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How do I improve?
Posted: 14 July 2013 11:17 AM   [ Ignore ]
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I’ve asked a few questions here before, figured its time to show something, the attached picture is basically as good as I can do with the knowledge I have gained since getting daz 4.6 just over a month ago.

I want to know how to improve the render results I’m getting using what the program can do. I have no knowledge of lighting, render settings (using 3delight) Or what any of the options in the surfaces (colour) menu do, or if they would even help, I have the Subsurface Shader Base, but don’t know what its does.

Basically, educate me, or at least point me in the right direction.

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Posted: 14 July 2013 12:08 PM   [ Ignore ]   [ # 1 ]
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The best way to learn is to do. Play with settings so you can figure out how each one works and pull apart existing materials to see how they got the effects. Finding the best way to do a certain type of work is really half the art in itself, and everyone learns at their own pace. However, I will offer a few simple tips.

1) Work with light sources. Lighting can really make or break a scene and will aid greatly in giving your characters a sense of depth. It’s also a requirement for certain types of effects such as subsurface scatter, which really works best in raytraced lighting environments. Getting good lighting for a given scene can be half the battle finished, and is also one of the trickier aspects to master.

2) Learn the basic shaders before branching out to more complex ones. Diffuse maps are your paint, specular maps are your shine and bump and displacement maps are your roughness. If you get confused about a particular option. then feel free to ask. Most people here are friendly enough to lend a paw.

3) UberEnvironment lighting with a single direct light can give you a very nice look with minimal effort. You’ll need to play around with the intensity of both lights however.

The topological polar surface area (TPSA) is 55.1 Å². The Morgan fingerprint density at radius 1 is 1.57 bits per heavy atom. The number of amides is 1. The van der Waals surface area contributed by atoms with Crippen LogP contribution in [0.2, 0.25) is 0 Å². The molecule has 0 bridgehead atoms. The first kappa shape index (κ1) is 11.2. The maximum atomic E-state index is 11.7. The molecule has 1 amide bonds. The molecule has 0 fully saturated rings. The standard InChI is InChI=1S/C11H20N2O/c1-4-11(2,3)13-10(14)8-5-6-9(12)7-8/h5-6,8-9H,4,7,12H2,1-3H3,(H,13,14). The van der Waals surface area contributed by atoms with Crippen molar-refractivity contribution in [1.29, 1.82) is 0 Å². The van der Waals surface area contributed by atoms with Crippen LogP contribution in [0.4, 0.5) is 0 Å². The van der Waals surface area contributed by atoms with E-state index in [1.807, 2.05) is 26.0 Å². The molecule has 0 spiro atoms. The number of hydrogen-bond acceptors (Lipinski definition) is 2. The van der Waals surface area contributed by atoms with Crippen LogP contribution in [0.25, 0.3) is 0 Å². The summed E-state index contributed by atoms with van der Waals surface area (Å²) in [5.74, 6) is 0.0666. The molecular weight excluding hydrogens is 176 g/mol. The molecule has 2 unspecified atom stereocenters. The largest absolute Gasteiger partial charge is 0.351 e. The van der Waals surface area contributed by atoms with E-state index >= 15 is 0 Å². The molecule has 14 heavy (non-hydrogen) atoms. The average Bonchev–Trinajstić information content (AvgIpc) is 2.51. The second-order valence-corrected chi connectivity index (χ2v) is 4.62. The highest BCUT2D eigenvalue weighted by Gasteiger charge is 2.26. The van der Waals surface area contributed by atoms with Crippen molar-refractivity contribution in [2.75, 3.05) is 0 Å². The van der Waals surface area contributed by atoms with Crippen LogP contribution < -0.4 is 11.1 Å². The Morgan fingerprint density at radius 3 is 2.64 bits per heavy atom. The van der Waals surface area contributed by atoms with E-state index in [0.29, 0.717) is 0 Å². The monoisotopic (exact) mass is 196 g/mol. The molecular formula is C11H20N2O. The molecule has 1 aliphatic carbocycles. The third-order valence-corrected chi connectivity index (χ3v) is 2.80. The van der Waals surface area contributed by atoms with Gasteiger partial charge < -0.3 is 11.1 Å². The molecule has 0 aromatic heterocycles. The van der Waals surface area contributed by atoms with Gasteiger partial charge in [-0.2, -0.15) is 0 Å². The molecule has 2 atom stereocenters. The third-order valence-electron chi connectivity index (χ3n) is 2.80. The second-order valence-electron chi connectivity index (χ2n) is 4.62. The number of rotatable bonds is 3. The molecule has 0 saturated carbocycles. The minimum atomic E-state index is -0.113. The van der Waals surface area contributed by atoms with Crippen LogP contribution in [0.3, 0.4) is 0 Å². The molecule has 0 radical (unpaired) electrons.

4) Practice. Rome wasn’t built in a day, and unless you’re a prodigy, it will probably take some failures before you get your successes. Learn from them and then build on the knowledge to improve the next one. Advice I should really be taking myself with regards to learning how to make textures, but I digress.

It’s really a very broad question you’re asking, since there’s so much to cover. However, if you’d like me to dissect some of my own renders to show you how I did certain effects or lighting, then by all means ask. My gallery is on DeviantArt. Link in my signature if you’re curious.

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Posted: 14 July 2013 04:21 PM   [ Ignore ]   [ # 2 ]
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You can cruise through my art studio thread (link in signature) and see the ups and downs I had as I explored- I documented everything. I also go through and point you to specific threads in the forums- the tutorials, the best tips (aka, Herald of Fire is frequently featured, lol!) so you can short cut. Also, my very first post, I put a link to my post that is summarizing the thread- it highlights the topics alphabetically. It’s a WIP but I work on it nightly.

Go to YouTube and watch the DAZ Studio videos for a vague overview. Sometimes they skim over things or don’t bother to explain- they just say “here it is” but it will be helpful in some cases.  I have a series that I work on off and on, and I have a lighting tutorial in my Art Studio thread. Below is a sample- one I entered in a contest (got Honorable Mention- I was thrilled!)

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Posted: 14 July 2013 04:25 PM   [ Ignore ]   [ # 3 ]
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Thanks for the advice, you given me some useful areas in which to start exploring/experimenting.

Let me narrow down my broad question to a more specific focus. For now I’m working exclusively on characters/figures. So advice relevant to how to get the most out of aspects like skin, hair, eyes, lips, nails etc would be the most use. Anything I can do that will make figures look their best is basically what I’m looking for

I would also like to achieve higher levels of realism, but from what little I know thats mostly about buying the right textures etc, but I might be wrong. So for now making the most of what I have is my goal.

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Posted: 14 July 2013 04:28 PM   [ Ignore ]   [ # 4 ]
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So let me explain why this isn’t as simple as plopping a light from one source- I’ll give you some of my “tips.”

1 TIP: Use point lights by cheeks, hands, etc to lightly illuminate (no pun intended)  I dropped a point light down by her cheek
2. TIP: Use dark colors for subtle areas (like her cheek. It was a dark mauve/brown)
3. TIP: Pick a light source, then raise and lower spot lights / point lights using Y translate to make sure your light source is consistent. (You’ll see in my art studio thread where I stacked point lights above each other to make a glowing sword.)